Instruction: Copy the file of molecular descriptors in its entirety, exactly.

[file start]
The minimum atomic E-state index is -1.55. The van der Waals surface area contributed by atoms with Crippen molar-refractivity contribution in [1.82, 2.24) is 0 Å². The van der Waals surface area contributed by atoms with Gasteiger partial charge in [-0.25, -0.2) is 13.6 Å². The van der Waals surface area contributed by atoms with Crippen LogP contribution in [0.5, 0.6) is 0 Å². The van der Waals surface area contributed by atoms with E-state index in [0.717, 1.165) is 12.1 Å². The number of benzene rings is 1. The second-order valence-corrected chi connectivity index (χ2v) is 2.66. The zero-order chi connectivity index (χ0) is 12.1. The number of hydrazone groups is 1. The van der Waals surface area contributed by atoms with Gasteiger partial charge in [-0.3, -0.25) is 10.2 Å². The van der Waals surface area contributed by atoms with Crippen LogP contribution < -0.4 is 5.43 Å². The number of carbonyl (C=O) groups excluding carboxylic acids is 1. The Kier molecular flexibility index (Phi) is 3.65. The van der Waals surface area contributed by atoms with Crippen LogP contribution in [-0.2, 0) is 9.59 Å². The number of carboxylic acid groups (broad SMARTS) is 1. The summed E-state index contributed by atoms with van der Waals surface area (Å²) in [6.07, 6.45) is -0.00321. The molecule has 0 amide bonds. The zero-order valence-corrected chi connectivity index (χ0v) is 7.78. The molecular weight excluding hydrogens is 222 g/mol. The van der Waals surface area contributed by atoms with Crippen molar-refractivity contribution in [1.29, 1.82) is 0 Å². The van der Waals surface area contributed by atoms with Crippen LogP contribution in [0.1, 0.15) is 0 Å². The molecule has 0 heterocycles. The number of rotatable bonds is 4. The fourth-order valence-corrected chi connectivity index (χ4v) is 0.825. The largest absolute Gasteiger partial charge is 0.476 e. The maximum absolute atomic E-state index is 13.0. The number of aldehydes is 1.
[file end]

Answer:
The minimum atomic E-state index is -1.55. The van der Waals surface area contributed by atoms with Crippen molar-refractivity contribution in [1.82, 2.24) is 0 Å². The van der Waals surface area contributed by atoms with Gasteiger partial charge in [-0.25, -0.2) is 13.6 Å². The van der Waals surface area contributed by atoms with Crippen LogP contribution in [0.5, 0.6) is 0 Å². The van der Waals surface area contributed by atoms with E-state index in [0.717, 1.165) is 12.1 Å². The number of benzene rings is 1. The second-order valence-corrected chi connectivity index (χ2v) is 2.66. The zero-order chi connectivity index (χ0) is 12.1. The number of hydrazone groups is 1. The van der Waals surface area contributed by atoms with Gasteiger partial charge in [-0.3, -0.25) is 10.2 Å². The van der Waals surface area contributed by atoms with Crippen LogP contribution < -0.4 is 5.43 Å². The number of carbonyl (C=O) groups excluding carboxylic acids is 1. The Kier molecular flexibility index (Phi) is 3.65. The van der Waals surface area contributed by atoms with Crippen LogP contribution in [-0.2, 0) is 9.59 Å². The number of carboxylic acid groups (broad SMARTS) is 1. The summed E-state index contributed by atoms with van der Waals surface area (Å²) in [6.07, 6.45) is -0.00321. The molecule has 0 amide bonds. The zero-order valence-corrected chi connectivity index (χ0v) is 7.78. The molecular weight excluding hydrogens is 222 g/mol. The van der Waals surface area contributed by atoms with Crippen molar-refractivity contribution in [1.29, 1.82) is 0 Å². The van der Waals surface area contributed by atoms with Crippen LogP contribution in [0.1, 0.15) is 0 Å². The molecule has 0 heterocycles. The number of rotatable bonds is 4. The fourth-order valence-corrected chi connectivity index (χ4v) is 0.825. The largest absolute Gasteiger partial charge is 0.476 e. The maximum absolute atomic E-state index is 13.0. The number of aldehydes is 1.